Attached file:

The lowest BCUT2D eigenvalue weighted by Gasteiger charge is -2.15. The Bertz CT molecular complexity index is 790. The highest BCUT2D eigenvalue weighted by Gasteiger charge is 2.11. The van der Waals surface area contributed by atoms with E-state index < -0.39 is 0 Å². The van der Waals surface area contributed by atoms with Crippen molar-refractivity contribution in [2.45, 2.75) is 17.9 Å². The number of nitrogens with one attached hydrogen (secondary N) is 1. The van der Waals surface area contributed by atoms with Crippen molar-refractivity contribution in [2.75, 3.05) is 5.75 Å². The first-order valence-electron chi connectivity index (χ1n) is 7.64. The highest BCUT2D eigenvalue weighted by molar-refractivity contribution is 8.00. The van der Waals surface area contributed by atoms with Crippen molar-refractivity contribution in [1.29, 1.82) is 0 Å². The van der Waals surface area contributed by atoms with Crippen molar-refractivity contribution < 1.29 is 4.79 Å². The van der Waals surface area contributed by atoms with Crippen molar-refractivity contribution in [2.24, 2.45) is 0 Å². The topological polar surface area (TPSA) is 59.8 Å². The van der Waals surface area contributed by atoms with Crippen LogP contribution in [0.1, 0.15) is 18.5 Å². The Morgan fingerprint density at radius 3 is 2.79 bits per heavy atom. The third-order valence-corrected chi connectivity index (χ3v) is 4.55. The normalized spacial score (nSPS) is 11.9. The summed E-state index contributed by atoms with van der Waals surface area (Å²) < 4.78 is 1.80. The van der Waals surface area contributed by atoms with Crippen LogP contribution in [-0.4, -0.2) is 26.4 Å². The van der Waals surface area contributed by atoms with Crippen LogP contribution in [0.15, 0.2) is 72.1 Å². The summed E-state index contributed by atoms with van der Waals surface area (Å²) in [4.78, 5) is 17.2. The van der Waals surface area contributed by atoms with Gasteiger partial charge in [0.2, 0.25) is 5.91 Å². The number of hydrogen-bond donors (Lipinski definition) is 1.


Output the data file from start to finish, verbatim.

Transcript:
The lowest BCUT2D eigenvalue weighted by Gasteiger charge is -2.15. The Bertz CT molecular complexity index is 790. The highest BCUT2D eigenvalue weighted by Gasteiger charge is 2.11. The van der Waals surface area contributed by atoms with E-state index < -0.39 is 0 Å². The van der Waals surface area contributed by atoms with Crippen molar-refractivity contribution in [2.45, 2.75) is 17.9 Å². The number of nitrogens with one attached hydrogen (secondary N) is 1. The van der Waals surface area contributed by atoms with Crippen molar-refractivity contribution in [2.75, 3.05) is 5.75 Å². The first-order valence-electron chi connectivity index (χ1n) is 7.64. The highest BCUT2D eigenvalue weighted by molar-refractivity contribution is 8.00. The van der Waals surface area contributed by atoms with Crippen molar-refractivity contribution in [1.29, 1.82) is 0 Å². The van der Waals surface area contributed by atoms with Crippen molar-refractivity contribution < 1.29 is 4.79 Å². The van der Waals surface area contributed by atoms with Crippen molar-refractivity contribution in [2.24, 2.45) is 0 Å². The topological polar surface area (TPSA) is 59.8 Å². The van der Waals surface area contributed by atoms with Crippen LogP contribution in [0.1, 0.15) is 18.5 Å². The Morgan fingerprint density at radius 3 is 2.79 bits per heavy atom. The third-order valence-corrected chi connectivity index (χ3v) is 4.55. The normalized spacial score (nSPS) is 11.9. The summed E-state index contributed by atoms with van der Waals surface area (Å²) < 4.78 is 1.80. The van der Waals surface area contributed by atoms with Crippen LogP contribution in [-0.4, -0.2) is 26.4 Å². The van der Waals surface area contributed by atoms with Crippen LogP contribution in [0.15, 0.2) is 72.1 Å². The summed E-state index contributed by atoms with van der Waals surface area (Å²) in [4.78, 5) is 17.2. The van der Waals surface area contributed by atoms with Gasteiger partial charge in [0.2, 0.25) is 5.91 Å². The number of hydrogen-bond donors (Lipinski definition) is 1.